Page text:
By Larry Fondation, Director of Community Engagement
Unequal education is a serious barrier to social mobility in the United States, one that exacerbates historically high levels of inequality. The social justice question in education is not whether five poor kids get to attend Harvard this year. They always have and they always will. The real question is whether millions of poor kids can escape menial and minimum-wage jobs through better education and every other means possible, including community organizing. Community organizing is crucial to addressing the inequalities in education.
Finding a Solution through Community Organizing
You’ve heard it before, but it remains true: Give people some fish, they will eat for a day. Teach them to fish, they can eat for their lifetimes. Social services alone are too often merely a BandAid. If a student needs glasses, of course, give her glasses. But, chances are she’ll need a new prescription and a new pair next year.
It’s a partial answer, but not a solution. Every mother and father wants the agency and ability to buy their own kids’ glasses—and their food and their lodging, and, yes, the cost of their child’s college education.
From a community perspective, powerlessness precedes poverty. In order to defeat poverty, we must build power.
Giving that child glasses, or giving people fish, is an answer to a problem. But it is not a solution.
One long-term solution – by no means the only one, but an important avenue – is to give families the skills they need to advocate for themselves, to earn a living wage, to wield their own power and influence. The vehicle to do this is to organize through efforts such as United Parents.
Long term, the goal is to scale United Parents and to create a permanent edifice of engagement – not bricks and mortar – but an astute and active network of organized people. Accordingly, we launched the Green Dot Votes campaign to increase the level of civic participation and engagement among our families, especially among our students. Green Dot Votes aims to raise voter registration and participation within our communities.
Voting, especially at the local level, is a critical component of transformational change. Our charge is to exercise a strong voice within our communities by leveraging the power of the ballot. To date we have registered to vote nearly 1,000 of our high school seniors. We look to expand and continue this effort in the coming years.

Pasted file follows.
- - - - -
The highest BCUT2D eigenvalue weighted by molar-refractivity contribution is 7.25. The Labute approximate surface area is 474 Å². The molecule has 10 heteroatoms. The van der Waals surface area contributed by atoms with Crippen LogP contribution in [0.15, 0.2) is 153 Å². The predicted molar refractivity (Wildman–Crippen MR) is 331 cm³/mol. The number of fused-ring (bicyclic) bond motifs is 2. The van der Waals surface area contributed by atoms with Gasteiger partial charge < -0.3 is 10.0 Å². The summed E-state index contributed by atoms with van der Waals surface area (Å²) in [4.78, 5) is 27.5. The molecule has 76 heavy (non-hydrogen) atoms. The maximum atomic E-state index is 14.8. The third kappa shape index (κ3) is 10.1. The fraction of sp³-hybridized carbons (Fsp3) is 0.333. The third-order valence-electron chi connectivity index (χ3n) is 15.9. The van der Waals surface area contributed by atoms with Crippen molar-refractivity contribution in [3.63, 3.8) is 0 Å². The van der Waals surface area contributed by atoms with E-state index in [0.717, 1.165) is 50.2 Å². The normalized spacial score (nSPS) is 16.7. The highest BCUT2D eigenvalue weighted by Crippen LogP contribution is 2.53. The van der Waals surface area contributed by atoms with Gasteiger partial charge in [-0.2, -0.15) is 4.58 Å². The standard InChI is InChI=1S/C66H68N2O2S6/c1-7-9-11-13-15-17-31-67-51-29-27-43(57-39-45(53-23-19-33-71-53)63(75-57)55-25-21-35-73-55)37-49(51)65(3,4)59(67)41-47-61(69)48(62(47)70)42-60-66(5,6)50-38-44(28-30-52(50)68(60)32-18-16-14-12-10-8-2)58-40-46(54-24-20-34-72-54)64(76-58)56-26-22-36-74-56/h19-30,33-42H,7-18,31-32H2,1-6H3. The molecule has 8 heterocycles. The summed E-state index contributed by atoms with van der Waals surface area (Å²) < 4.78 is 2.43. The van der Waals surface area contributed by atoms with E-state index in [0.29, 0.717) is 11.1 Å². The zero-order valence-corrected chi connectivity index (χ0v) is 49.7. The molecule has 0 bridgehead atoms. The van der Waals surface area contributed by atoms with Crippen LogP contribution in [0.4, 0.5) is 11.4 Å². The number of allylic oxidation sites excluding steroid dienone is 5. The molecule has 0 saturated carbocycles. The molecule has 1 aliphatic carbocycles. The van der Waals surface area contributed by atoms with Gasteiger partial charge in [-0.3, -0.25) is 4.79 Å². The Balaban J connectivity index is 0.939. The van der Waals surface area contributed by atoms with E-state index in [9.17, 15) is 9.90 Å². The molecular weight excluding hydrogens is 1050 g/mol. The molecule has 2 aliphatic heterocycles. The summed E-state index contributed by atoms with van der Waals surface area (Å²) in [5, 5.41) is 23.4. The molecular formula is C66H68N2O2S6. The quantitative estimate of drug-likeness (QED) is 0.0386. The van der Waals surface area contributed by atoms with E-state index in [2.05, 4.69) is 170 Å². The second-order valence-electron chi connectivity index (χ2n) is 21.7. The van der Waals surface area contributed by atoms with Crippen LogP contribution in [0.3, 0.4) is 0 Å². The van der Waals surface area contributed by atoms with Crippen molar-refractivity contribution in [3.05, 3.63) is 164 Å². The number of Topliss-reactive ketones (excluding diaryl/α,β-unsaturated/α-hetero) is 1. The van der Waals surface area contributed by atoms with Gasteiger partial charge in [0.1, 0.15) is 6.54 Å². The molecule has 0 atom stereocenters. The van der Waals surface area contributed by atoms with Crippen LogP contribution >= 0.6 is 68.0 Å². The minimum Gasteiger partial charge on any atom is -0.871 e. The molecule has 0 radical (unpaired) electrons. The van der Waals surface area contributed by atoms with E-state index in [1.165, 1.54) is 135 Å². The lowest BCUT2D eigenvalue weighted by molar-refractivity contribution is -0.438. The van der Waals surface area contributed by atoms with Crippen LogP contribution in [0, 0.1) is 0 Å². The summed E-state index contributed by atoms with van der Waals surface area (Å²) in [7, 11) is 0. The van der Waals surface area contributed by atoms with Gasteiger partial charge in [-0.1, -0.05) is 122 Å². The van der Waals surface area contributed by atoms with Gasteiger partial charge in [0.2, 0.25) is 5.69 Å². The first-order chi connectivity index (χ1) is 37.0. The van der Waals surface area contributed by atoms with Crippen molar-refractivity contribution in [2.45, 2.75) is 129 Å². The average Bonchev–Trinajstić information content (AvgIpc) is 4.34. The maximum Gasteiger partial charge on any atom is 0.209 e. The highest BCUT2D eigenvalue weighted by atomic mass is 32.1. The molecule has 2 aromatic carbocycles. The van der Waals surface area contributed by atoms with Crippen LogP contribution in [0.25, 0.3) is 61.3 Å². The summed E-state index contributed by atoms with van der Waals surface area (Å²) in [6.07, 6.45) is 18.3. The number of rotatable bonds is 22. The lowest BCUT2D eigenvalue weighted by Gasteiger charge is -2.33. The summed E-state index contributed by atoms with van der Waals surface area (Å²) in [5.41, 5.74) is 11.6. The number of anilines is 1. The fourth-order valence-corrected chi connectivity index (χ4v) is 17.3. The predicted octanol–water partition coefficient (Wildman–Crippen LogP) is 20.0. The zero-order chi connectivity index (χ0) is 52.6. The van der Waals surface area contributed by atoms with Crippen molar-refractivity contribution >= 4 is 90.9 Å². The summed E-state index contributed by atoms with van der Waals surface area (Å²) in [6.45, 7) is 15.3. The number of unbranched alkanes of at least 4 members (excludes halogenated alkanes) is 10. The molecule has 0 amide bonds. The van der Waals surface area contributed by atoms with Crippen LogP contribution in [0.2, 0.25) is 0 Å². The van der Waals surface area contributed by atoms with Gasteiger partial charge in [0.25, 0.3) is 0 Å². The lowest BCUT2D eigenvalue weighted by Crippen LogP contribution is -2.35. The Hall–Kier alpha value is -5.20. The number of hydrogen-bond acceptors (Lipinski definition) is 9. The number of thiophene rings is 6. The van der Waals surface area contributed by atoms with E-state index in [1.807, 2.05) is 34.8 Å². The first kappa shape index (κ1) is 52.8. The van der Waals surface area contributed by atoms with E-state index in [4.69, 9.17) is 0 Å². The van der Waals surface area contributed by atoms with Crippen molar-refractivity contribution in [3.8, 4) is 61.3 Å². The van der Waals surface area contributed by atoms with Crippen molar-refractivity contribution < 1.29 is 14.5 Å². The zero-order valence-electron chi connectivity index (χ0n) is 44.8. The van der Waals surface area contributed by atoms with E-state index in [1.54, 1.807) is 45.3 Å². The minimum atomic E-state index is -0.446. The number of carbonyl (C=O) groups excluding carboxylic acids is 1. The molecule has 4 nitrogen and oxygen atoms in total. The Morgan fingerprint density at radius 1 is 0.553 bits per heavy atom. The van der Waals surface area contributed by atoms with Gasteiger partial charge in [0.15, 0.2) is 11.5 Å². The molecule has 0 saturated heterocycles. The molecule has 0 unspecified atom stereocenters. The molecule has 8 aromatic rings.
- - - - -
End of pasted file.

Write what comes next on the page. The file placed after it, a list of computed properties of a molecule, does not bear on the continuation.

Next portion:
United Parents Leadership Team
Green Dot Public Schools has embarked on a robust strategy of community engagement. Since 2012-13, more than 40 Green Dot parents have joined the United Parents Leadership Team. More than 1,800 Green Dot parents attended our founding assembly in December, 2014. Green Dot engages parents as vital partners in student success, providing adult education programming and self-advocacy training to empower community members to be agents of long-term, sustainable neighborhood revitalization.
The program gives parents—many of whom are first-generation Americans with little history of political engagement—an opportunity to voice their concerns with city leaders; presenting a platform focused on increasing the minimum wage, creating safe passages to and from school, encouraging greater job opportunities, and stopping illegal dumping in the communities’ streets.
Our core work is teaching low-income families how to develop power and influence in the public arena.
And, as we remember Rev. Dr. Martin Luther King Jr.’s legacy this weekend, it is particularly special that we will launch United Parents in Memphis, Tennessee on February 19, 2016. Memphis, where Dr. King’s life and work are memorialized, is an inspiring and fitting place to help prepare more Green Dot parents to organize together to improve their lives and the conditions in their communities.